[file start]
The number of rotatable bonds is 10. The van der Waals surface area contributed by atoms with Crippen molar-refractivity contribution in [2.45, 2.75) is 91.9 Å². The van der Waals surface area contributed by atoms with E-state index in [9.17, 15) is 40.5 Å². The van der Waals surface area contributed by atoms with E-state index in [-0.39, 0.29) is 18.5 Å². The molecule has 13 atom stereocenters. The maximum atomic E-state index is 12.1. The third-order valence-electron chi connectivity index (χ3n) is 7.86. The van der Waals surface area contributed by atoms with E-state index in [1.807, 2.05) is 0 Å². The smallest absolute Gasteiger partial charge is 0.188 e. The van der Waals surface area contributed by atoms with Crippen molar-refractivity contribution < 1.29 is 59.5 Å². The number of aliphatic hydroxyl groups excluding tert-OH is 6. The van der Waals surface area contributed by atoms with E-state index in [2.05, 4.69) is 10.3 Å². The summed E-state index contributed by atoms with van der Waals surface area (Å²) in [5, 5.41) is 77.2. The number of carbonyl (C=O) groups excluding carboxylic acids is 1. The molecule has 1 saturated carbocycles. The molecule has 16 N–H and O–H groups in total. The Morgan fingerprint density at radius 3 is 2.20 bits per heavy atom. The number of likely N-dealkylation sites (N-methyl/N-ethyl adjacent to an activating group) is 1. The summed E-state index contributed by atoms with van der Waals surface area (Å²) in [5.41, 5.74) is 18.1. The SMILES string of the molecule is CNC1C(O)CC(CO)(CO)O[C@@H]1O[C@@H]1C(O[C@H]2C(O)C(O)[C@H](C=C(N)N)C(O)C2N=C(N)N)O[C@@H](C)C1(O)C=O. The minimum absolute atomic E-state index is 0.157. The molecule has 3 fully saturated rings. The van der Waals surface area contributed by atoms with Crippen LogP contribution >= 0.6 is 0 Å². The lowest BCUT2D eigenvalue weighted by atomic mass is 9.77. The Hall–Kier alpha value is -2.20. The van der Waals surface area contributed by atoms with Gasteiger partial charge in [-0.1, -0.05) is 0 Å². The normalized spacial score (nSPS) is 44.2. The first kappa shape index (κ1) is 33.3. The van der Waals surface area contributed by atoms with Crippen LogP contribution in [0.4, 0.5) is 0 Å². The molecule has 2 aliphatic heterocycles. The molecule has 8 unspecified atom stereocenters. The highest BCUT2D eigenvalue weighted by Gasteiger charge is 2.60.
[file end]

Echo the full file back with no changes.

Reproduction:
The number of rotatable bonds is 10. The van der Waals surface area contributed by atoms with Crippen molar-refractivity contribution in [2.45, 2.75) is 91.9 Å². The van der Waals surface area contributed by atoms with E-state index in [9.17, 15) is 40.5 Å². The van der Waals surface area contributed by atoms with E-state index in [-0.39, 0.29) is 18.5 Å². The molecule has 13 atom stereocenters. The maximum atomic E-state index is 12.1. The third-order valence-electron chi connectivity index (χ3n) is 7.86. The van der Waals surface area contributed by atoms with E-state index in [1.807, 2.05) is 0 Å². The smallest absolute Gasteiger partial charge is 0.188 e. The van der Waals surface area contributed by atoms with Crippen molar-refractivity contribution < 1.29 is 59.5 Å². The number of aliphatic hydroxyl groups excluding tert-OH is 6. The van der Waals surface area contributed by atoms with E-state index in [2.05, 4.69) is 10.3 Å². The summed E-state index contributed by atoms with van der Waals surface area (Å²) in [5, 5.41) is 77.2. The number of carbonyl (C=O) groups excluding carboxylic acids is 1. The molecule has 1 saturated carbocycles. The molecule has 16 N–H and O–H groups in total. The Morgan fingerprint density at radius 3 is 2.20 bits per heavy atom. The number of likely N-dealkylation sites (N-methyl/N-ethyl adjacent to an activating group) is 1. The summed E-state index contributed by atoms with van der Waals surface area (Å²) in [5.41, 5.74) is 18.1. The SMILES string of the molecule is CNC1C(O)CC(CO)(CO)O[C@@H]1O[C@@H]1C(O[C@H]2C(O)C(O)[C@H](C=C(N)N)C(O)C2N=C(N)N)O[C@@H](C)C1(O)C=O. The minimum absolute atomic E-state index is 0.157. The molecule has 3 fully saturated rings. The van der Waals surface area contributed by atoms with Crippen LogP contribution >= 0.6 is 0 Å². The lowest BCUT2D eigenvalue weighted by atomic mass is 9.77. The Hall–Kier alpha value is -2.20. The van der Waals surface area contributed by atoms with Gasteiger partial charge in [-0.1, -0.05) is 0 Å². The normalized spacial score (nSPS) is 44.2. The first kappa shape index (κ1) is 33.3. The van der Waals surface area contributed by atoms with Crippen LogP contribution in [0.4, 0.5) is 0 Å². The molecule has 2 aliphatic heterocycles. The molecule has 8 unspecified atom stereocenters. The highest BCUT2D eigenvalue weighted by Gasteiger charge is 2.60.